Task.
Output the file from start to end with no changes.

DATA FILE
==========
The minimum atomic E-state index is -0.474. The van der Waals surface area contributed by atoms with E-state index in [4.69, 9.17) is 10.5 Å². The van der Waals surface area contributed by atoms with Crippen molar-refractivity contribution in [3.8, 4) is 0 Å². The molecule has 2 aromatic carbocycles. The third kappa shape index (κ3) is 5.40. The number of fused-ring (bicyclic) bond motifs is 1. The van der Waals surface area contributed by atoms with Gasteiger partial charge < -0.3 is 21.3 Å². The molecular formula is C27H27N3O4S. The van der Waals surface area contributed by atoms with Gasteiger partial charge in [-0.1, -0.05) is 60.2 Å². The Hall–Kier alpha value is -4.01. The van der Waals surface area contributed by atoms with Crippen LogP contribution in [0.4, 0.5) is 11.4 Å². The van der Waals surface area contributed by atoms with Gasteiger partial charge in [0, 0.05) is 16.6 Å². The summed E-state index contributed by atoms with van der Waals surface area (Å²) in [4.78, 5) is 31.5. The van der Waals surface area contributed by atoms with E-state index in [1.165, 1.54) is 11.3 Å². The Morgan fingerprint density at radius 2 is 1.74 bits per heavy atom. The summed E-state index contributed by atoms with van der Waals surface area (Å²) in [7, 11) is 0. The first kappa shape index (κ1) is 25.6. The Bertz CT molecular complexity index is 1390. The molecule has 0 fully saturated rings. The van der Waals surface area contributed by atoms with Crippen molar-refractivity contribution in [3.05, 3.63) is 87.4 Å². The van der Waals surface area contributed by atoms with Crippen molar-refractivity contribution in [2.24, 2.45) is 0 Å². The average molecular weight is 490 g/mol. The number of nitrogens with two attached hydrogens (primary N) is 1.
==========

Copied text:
The minimum atomic E-state index is -0.474. The van der Waals surface area contributed by atoms with E-state index in [4.69, 9.17) is 10.5 Å². The van der Waals surface area contributed by atoms with Crippen molar-refractivity contribution in [3.8, 4) is 0 Å². The molecule has 2 aromatic carbocycles. The third kappa shape index (κ3) is 5.40. The number of fused-ring (bicyclic) bond motifs is 1. The van der Waals surface area contributed by atoms with Gasteiger partial charge < -0.3 is 21.3 Å². The molecular formula is C27H27N3O4S. The van der Waals surface area contributed by atoms with Gasteiger partial charge in [-0.1, -0.05) is 60.2 Å². The Hall–Kier alpha value is -4.01. The van der Waals surface area contributed by atoms with Crippen LogP contribution in [0.4, 0.5) is 11.4 Å². The van der Waals surface area contributed by atoms with Gasteiger partial charge in [0, 0.05) is 16.6 Å². The summed E-state index contributed by atoms with van der Waals surface area (Å²) in [4.78, 5) is 31.5. The van der Waals surface area contributed by atoms with E-state index in [1.165, 1.54) is 11.3 Å². The Morgan fingerprint density at radius 2 is 1.74 bits per heavy atom. The summed E-state index contributed by atoms with van der Waals surface area (Å²) in [7, 11) is 0. The first kappa shape index (κ1) is 25.6. The Bertz CT molecular complexity index is 1390. The molecule has 0 fully saturated rings. The van der Waals surface area contributed by atoms with Crippen molar-refractivity contribution in [3.05, 3.63) is 87.4 Å². The van der Waals surface area contributed by atoms with Crippen molar-refractivity contribution in [2.24, 2.45) is 0 Å². The average molecular weight is 490 g/mol. The number of nitrogens with two attached hydrogens (primary N) is 1.